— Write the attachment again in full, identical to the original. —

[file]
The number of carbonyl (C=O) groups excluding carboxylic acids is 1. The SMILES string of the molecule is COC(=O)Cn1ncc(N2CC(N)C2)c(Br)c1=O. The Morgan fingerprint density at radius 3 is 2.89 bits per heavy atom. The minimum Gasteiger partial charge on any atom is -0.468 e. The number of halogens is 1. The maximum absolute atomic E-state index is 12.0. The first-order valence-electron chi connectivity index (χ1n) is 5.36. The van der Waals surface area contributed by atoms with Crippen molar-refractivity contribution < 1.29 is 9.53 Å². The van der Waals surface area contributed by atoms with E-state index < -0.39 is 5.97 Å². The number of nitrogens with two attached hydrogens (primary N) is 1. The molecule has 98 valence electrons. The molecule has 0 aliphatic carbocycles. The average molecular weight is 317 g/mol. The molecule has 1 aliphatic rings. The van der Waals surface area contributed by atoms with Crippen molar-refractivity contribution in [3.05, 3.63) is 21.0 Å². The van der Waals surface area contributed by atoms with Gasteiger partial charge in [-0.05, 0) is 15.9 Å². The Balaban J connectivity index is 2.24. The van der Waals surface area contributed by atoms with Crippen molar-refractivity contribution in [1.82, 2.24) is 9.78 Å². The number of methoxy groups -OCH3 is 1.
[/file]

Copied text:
The number of carbonyl (C=O) groups excluding carboxylic acids is 1. The SMILES string of the molecule is COC(=O)Cn1ncc(N2CC(N)C2)c(Br)c1=O. The Morgan fingerprint density at radius 3 is 2.89 bits per heavy atom. The minimum Gasteiger partial charge on any atom is -0.468 e. The number of halogens is 1. The maximum absolute atomic E-state index is 12.0. The first-order valence-electron chi connectivity index (χ1n) is 5.36. The van der Waals surface area contributed by atoms with Crippen molar-refractivity contribution < 1.29 is 9.53 Å². The van der Waals surface area contributed by atoms with E-state index < -0.39 is 5.97 Å². The number of nitrogens with two attached hydrogens (primary N) is 1. The molecule has 98 valence electrons. The molecule has 0 aliphatic carbocycles. The average molecular weight is 317 g/mol. The molecule has 1 aliphatic rings. The van der Waals surface area contributed by atoms with Crippen molar-refractivity contribution in [3.05, 3.63) is 21.0 Å². The van der Waals surface area contributed by atoms with Gasteiger partial charge in [-0.05, 0) is 15.9 Å². The Balaban J connectivity index is 2.24. The van der Waals surface area contributed by atoms with Crippen molar-refractivity contribution in [1.82, 2.24) is 9.78 Å². The number of methoxy groups -OCH3 is 1.